Regarding the Migratory Bird Treaty’s historic importance, see “Looking Back 100 Years, at the Migratory Bird Treaty: A Bird’s-eye View of How It was Hatched”.

Great White Egret, Snowy Egret, White Ibis,Roseate Spoonbill, and
Great-tailed Grackle, flying over coastal marshland (Photo credit: Eric Ripma)

Thankfully, populations of egrets (and other long-legged, long-necked birds, such as cranes, herons, flamingo, roseate spoonbill, ibis, etc.) have rebounded, since passage (100 years ago) and enforcement of the Migratory Bird Treaty.

EMUS

Regarding Australia’s Emu (as well as regarding other ratites, including the smallest ratite — New Zealand’s kiwi), see ornithology professor Lee Dusing’s “Sunday Inspiration: Ostrich, Rhea, Cassowary, Emu & Kiwi”.

Also, for a close-up (albeit abrupt) perspective on an Emu, see “Lee’s Five Word Friday: 9/16/16”.

Emu (Dromaius novahollandiae) in the wild (Wikipedia)

The Emu is the second-largest (non-extinct) bird, by height; only the Ostrich is taller. By weight the Emu is the world’s third-largest bird, weighing less than the Ostrich and anther ratite “cousin”, the double-wattled Southern Cassowary.

The Emu has an over-all height of about 180 cm. (70”); to the top of the back it measures about 100 cm. (40”); it can weigh up to 55 kg. (120 lbs.) and have a beak up to 12 cm. long (5”). The body is very bulky, the coloring of the plumage brownish. The feet have three toes [each]. … The nest [typically located in scrubby steppe grassland habitat] is a hollow in the ground near a shrub, and it is covered with leaves, grass, et cetera. Various females lay 15-25 eggs, which are incubated by the male for 52-60 days [during with time the male loses a lot of weight, due to not eating], depending on the interruptions made by the male to find food and water. The nestlings, which have a distinctive white and brown-striped plumage, achieve complete development and sexual maturity within 2 or 3 years. The Emu can run at speeds of up to 50 kph. (30 mph.).

[Quoting Gianfranco Bologna, SIMON & SCHUSTER’S GUIDE TO BIRDS (Simon & Schuster, 1981; edited by John Bull), page 143.]

Since the Emu was described previously (as noted in the previous sentence), no more will be added here, other than to note that the Emu’s native range covers most of Australia. (Also, emus have been, and now are, raised commercially in America, for their meat, for oil, or sometimes as part of investment scams.)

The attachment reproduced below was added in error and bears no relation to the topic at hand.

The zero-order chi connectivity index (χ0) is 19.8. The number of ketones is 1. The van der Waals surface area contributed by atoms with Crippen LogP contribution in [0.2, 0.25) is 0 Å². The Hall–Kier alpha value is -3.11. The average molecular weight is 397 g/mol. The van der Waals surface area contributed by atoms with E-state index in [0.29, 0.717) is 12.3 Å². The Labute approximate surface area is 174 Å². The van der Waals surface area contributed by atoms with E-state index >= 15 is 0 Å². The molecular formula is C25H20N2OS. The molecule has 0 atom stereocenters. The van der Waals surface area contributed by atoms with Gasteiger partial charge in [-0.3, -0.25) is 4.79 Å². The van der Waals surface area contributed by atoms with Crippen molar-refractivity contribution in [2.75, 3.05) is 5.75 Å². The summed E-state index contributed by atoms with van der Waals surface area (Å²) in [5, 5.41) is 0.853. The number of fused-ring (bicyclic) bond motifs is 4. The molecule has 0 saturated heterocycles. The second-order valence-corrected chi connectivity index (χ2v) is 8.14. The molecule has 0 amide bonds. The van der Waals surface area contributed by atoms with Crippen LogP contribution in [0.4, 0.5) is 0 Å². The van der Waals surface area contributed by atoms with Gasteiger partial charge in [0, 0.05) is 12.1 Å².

emu-range-map-wikipedia

Emu range map (Wikipedia)

In recent years I have observed, in the wild, many varieties of Egrets – especially Great White Egret, Snowy Egret, and Cattle Egret. Also, on a few occasions I have observed (very close up) domesticated Emus – and they are not fully “tame” even when they are “domesticated”. All of these birds, which range in size, are marvels in motion — examples of God’s super-genius bioengineering.

Whenever we look at such feathered creatures, we should be amazed, and we should admire God’s handiwork, — because God has given us the ability to use our minds (which are somehow linked to the physical “hardware” of our heads, especially our eyes and brains). In a sense, we have such birds “on our heads”, as we think through the blessings God has given, due to Him creating such birds.

So, if our minds are renewed to proper reverence of God, as the Creator of all creation (Revelation 4:11), our “heads” can empirically accept and analyze these visual blessings, as feathered exhibits displaying God’s glory.

Blessings are upon the head of the just, but violence covereth the mouth of the wicked.” (PROVERBS 10:6)

God willing, the next contribution to this alphabetic series will be some “F birds” – perhaps some of these: Fairywrens, Falcons, Fantails, Fernbirds, Fieldwrens, Figbirds, Finches, Firetails, Fiscals, Flamebacks, Flamingos, Flatbills, Flowerpeckers, Flycatchers, Foliage-gleaners, Forktails, Francolins, Friarbirds, Frigatebirds, Frogmouths, Fruiteaters, Fulmars, Fulvettas, etc.! Meanwhile, enjoy using your eyes (and the rest of your head) to appreciate the blessings and privileges of daily life, including opportunities to observe God’s avian wonders, like egrets and emus.

><> JJSJ

Lee’s Seven Word Sunday – 7/24/16

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Geese Getting A Shower ©Pinterest

SHOWERS TO COME DOWN

IN THEIR SEASON

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“I will make them and the places all around My hill a blessing; and I will cause showers to come down in their season; there shall be showers of blessing.(Ezekiel 34:26 NKJV)

Geese Getting A Shower ©Pinterest

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Lee’s Four Word Thursday – 7/21/16

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Skimmers - Gulls - Terns resting at the shore MacDill by Lee

UPON THE SEA SHORE

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“That in blessing I will bless thee, and in multiplying I will multiply thy seed as the stars of the heaven, and as the sand which is upon the sea shore; and thy seed shall possess the gate of his enemies;” (Genesis 22:17 KJV)

Skimmers – Gulls – Terns resting at the shore MacDill by Lee